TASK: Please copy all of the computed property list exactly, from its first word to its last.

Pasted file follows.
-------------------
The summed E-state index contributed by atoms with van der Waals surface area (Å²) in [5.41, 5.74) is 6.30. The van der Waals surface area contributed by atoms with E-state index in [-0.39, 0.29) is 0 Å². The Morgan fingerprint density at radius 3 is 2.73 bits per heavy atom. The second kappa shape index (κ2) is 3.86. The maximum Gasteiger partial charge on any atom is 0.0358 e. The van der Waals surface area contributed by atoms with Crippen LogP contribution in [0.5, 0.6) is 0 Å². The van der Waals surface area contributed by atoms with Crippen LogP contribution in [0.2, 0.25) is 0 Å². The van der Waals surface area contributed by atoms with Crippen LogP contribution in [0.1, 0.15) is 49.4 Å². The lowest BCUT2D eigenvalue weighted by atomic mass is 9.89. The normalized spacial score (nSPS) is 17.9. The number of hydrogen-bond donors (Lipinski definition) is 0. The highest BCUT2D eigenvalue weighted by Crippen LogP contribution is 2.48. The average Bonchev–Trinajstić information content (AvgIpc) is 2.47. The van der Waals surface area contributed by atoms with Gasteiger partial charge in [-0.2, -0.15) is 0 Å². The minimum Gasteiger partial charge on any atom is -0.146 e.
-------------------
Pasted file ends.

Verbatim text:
The summed E-state index contributed by atoms with van der Waals surface area (Å²) in [5.41, 5.74) is 6.30. The van der Waals surface area contributed by atoms with E-state index in [-0.39, 0.29) is 0 Å². The Morgan fingerprint density at radius 3 is 2.73 bits per heavy atom. The second kappa shape index (κ2) is 3.86. The maximum Gasteiger partial charge on any atom is 0.0358 e. The van der Waals surface area contributed by atoms with Crippen LogP contribution in [0.5, 0.6) is 0 Å². The van der Waals surface area contributed by atoms with Crippen LogP contribution in [0.2, 0.25) is 0 Å². The van der Waals surface area contributed by atoms with Crippen LogP contribution in [0.1, 0.15) is 49.4 Å². The lowest BCUT2D eigenvalue weighted by atomic mass is 9.89. The normalized spacial score (nSPS) is 17.9. The number of hydrogen-bond donors (Lipinski definition) is 0. The highest BCUT2D eigenvalue weighted by Crippen LogP contribution is 2.48. The average Bonchev–Trinajstić information content (AvgIpc) is 2.47. The van der Waals surface area contributed by atoms with Gasteiger partial charge in [-0.2, -0.15) is 0 Å². The minimum Gasteiger partial charge on any atom is -0.146 e.